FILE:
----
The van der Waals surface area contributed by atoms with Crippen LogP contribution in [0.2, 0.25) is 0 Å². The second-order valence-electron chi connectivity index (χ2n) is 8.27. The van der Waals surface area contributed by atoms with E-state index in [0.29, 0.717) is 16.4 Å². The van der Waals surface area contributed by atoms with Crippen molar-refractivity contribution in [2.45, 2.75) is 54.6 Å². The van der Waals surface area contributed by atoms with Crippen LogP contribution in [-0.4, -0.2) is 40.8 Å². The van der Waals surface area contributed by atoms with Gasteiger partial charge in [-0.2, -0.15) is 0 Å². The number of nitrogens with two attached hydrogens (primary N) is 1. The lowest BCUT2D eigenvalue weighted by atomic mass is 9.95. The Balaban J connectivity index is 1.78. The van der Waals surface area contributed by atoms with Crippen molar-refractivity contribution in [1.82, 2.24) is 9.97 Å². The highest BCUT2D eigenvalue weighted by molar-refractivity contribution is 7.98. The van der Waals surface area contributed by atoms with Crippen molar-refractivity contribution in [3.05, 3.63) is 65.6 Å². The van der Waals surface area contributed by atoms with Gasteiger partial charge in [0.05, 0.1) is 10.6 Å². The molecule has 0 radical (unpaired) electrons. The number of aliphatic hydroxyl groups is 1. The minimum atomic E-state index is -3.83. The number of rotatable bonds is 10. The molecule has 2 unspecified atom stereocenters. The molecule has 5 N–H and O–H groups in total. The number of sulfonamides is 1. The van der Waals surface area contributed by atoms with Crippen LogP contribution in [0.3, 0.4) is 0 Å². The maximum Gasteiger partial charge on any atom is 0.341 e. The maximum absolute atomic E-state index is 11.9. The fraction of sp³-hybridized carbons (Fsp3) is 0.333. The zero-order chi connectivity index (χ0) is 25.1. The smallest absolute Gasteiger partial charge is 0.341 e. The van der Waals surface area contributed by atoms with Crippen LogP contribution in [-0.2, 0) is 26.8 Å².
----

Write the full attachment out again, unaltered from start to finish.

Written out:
The van der Waals surface area contributed by atoms with Crippen LogP contribution in [0.2, 0.25) is 0 Å². The second-order valence-electron chi connectivity index (χ2n) is 8.27. The van der Waals surface area contributed by atoms with E-state index in [0.29, 0.717) is 16.4 Å². The van der Waals surface area contributed by atoms with Crippen molar-refractivity contribution in [2.45, 2.75) is 54.6 Å². The van der Waals surface area contributed by atoms with Crippen LogP contribution in [-0.4, -0.2) is 40.8 Å². The van der Waals surface area contributed by atoms with Gasteiger partial charge in [-0.2, -0.15) is 0 Å². The number of nitrogens with two attached hydrogens (primary N) is 1. The lowest BCUT2D eigenvalue weighted by atomic mass is 9.95. The Balaban J connectivity index is 1.78. The van der Waals surface area contributed by atoms with Crippen molar-refractivity contribution in [1.82, 2.24) is 9.97 Å². The highest BCUT2D eigenvalue weighted by molar-refractivity contribution is 7.98. The van der Waals surface area contributed by atoms with Crippen molar-refractivity contribution in [3.05, 3.63) is 65.6 Å². The van der Waals surface area contributed by atoms with Gasteiger partial charge in [0.05, 0.1) is 10.6 Å². The molecule has 0 radical (unpaired) electrons. The number of aliphatic hydroxyl groups is 1. The minimum atomic E-state index is -3.83. The number of rotatable bonds is 10. The molecule has 2 unspecified atom stereocenters. The molecule has 5 N–H and O–H groups in total. The number of sulfonamides is 1. The van der Waals surface area contributed by atoms with Crippen LogP contribution in [0.3, 0.4) is 0 Å². The maximum Gasteiger partial charge on any atom is 0.341 e. The maximum absolute atomic E-state index is 11.9. The fraction of sp³-hybridized carbons (Fsp3) is 0.333. The zero-order chi connectivity index (χ0) is 25.1. The smallest absolute Gasteiger partial charge is 0.341 e. The van der Waals surface area contributed by atoms with Crippen LogP contribution in [-0.2, 0) is 26.8 Å².